Surface forces in wetting, flotation and capillary phenomena

  • N. V. Churaev
Part of the Progress in Colloid & Polymer Science book series (PROGCOLLOID, volume 101)


Surface forces play a crucial role in disperse systems, containing colloidal particles or thin films. Theory of wetting, based on the Frumkin-Derjaguin approach, relates the contact angles with isotherms of disjoining pressure Π(h) of wetting films. On the basis of the isotherms obtained, contact angles were calculated and compared with experimental data. It was shown that in the region of contact angles from 10 to 50 degrees it is sufficient in some cases to take into account the molecular and electrostatic forces only. Complete wetting is guaranteed by the action of hydrophilic repulsion forces, whereas large contact angles arise under the action of hydrophobic attraction forces. The effects of surfactants on contact angles’ formation, wetting films’ stability and flotation are discussed. Capillary phenomena, influencing kinetics of penetration and mutual displacement of fluids were investigated using model systems. The kinetics is crucially influenced by addition of surfactants. Capillary pressure of a moving meniscus changes as a result of a mass exchange of surfactant molecules between the meniscus, solid wall and forming film interfaces. The arising effects were investigated in dependence on flow rates, electrolyte and surfactant concentration.

Key words

Surface forces contact angles wetting films capillary penetration of surfactant solutions 


Unable to display preview. Download preview PDF.

Unable to display preview. Download preview PDF.


  1. 1.
    Derjaguin BV, Churaev NV (1985) Surface Forces, Nauka, Moscow; (1987) Cons. Bureau — Plenum, New YorkGoogle Scholar
  2. 2.
    Israelachvili J (1985) Intermolecular and Surface Forces, Acad. Press, New YorkGoogle Scholar
  3. 3.
    Derjaguin BV, Churaev NV (1987) Langmuir 3:607–612CrossRefGoogle Scholar
  4. 4.
    Churaev NV (1988) Rev Phys Appl 23:975–987Google Scholar
  5. 5.
    Churaev NV (1995) J Colloid Interface Sci 172:479–484CrossRefGoogle Scholar
  6. 6.
    Israelachvili JN, Pashley RM (1982) Nature 300:341–342CrossRefGoogle Scholar
  7. 7.
    Pashley RM, McGuiggan PM, Ninham BV, Evans DF (1985) Science 229:1088–1089CrossRefGoogle Scholar
  8. 8.
    Claesson PM, Blom CE, Herder PC, Ninham BV (1986 J Colloid Interface Sci 114:234–242CrossRefGoogle Scholar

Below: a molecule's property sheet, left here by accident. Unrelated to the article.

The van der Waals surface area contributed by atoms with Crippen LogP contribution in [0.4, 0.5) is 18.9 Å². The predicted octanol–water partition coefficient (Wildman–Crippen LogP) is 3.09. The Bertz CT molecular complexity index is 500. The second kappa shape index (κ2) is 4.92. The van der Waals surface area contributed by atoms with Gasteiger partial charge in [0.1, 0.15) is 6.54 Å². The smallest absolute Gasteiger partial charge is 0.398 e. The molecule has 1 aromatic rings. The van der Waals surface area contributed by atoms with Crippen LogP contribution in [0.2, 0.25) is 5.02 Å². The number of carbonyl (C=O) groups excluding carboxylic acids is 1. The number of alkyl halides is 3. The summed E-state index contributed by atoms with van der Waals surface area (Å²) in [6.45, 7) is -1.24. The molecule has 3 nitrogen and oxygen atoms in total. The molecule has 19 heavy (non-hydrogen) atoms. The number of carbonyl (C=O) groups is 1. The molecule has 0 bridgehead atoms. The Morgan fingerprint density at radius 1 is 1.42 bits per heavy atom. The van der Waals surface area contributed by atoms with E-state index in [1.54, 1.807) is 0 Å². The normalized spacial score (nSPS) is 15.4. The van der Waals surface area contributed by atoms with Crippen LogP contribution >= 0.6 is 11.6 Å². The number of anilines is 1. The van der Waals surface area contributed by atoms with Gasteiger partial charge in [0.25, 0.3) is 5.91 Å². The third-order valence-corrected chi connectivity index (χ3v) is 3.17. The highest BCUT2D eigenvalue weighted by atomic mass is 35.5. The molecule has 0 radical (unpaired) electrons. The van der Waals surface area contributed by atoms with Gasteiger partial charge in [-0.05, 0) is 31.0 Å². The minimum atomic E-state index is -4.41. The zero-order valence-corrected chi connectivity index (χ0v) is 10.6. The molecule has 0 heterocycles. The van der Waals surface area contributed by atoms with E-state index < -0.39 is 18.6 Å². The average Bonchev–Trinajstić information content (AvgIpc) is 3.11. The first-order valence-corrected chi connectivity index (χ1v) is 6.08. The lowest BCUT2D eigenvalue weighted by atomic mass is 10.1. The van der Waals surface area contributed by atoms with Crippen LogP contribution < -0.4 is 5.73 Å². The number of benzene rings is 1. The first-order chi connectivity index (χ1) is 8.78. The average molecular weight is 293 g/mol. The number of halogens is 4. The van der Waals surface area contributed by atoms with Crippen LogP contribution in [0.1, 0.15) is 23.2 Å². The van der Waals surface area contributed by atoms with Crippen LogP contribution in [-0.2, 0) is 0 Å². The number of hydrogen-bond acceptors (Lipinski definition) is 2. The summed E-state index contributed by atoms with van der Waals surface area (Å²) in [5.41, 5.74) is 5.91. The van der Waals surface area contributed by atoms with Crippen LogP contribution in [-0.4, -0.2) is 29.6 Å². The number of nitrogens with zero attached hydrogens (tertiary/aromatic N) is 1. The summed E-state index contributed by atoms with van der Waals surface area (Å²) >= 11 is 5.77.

9. 9.
    Claesson PM, Christenson HK (1988) J Phys Chem 92:1650–1655CrossRefGoogle Scholar
  10. 10.
    Rabinovich YaI, Derjaguin BV (1988) colloids Surf 30:243–249Google Scholar
  11. 11.
    Frumkin AN (1938) Zh. Fiz Khim 12:337–345Google Scholar
  12. 12.
    Derjaguin BV (1940) Zh Fiz Khim 14:137–147Google Scholar
  13. 13.
    Churaev NV (1993) Colloids Surf 79:25–31CrossRefGoogle Scholar
  14. 14.
    Sergeeva IP, Sobolev VD, Churaev NV, Derjaguin BV (1981) J Colloid Interface Sci 84:451–460CrossRefGoogle Scholar
  15. 15.
    Churaev NV, Sergeeva IP, Sobolev VD, Zorin ZM, Gasanov EK (1993) Colloids Surf 76:23–32CrossRefGoogle Scholar
  16. 16.
    Churaev NV (1994) Kolloid Zh 56:707–723Google Scholar
  17. 17.
    Aronson MP, Princen HM (1978) Colloid Polym Sci 256:140–149CrossRefGoogle Scholar
  18. 18.
    Churaev NV, Ershov AP, Esipova NE, Iskandarjan GA, Madjarova EA, Sergeeva IP, Sobolev VD, Svitova TF, Zakharova MA, Zorin ZM, Poirier JE (1994) Colloids Surf 91:97–112CrossRefGoogle Scholar
  19. 19.
    Ershov AP, Zorin ZM, Svitova TF, Churaev NV (1993) Kolloid Zh 55(3):39–47; 55(4):45–53Google Scholar
  20. 20.
    Ershov AP, Zorin ZM, Churaev NV (1995) Kolloid Zh 57:329–334Google Scholar
  21. 21.
    Churaev NV, Ershov AP, Zorin ZM (1996) J Colloid Interface Sci 177:589–601CrossRefGoogle Scholar
  22. 22.
    Zorin ZM, Churaev NV (1992) Adv Colloid Interface Sci 40:85–108CrossRefGoogle Scholar
  23. 23.
    Washburn EW (1921) Phys Rev 17:273–283CrossRefGoogle Scholar

Copyright information

© Steinkopff Verlag 1996

Authors and Affiliations

  • N. V. Churaev
    • 1
  1. 1.Laboratory of Thin Liquid LayesInstitute of Physical Chemistry of Russian Academy of SciencesMoscowRussia

Personalised recommendations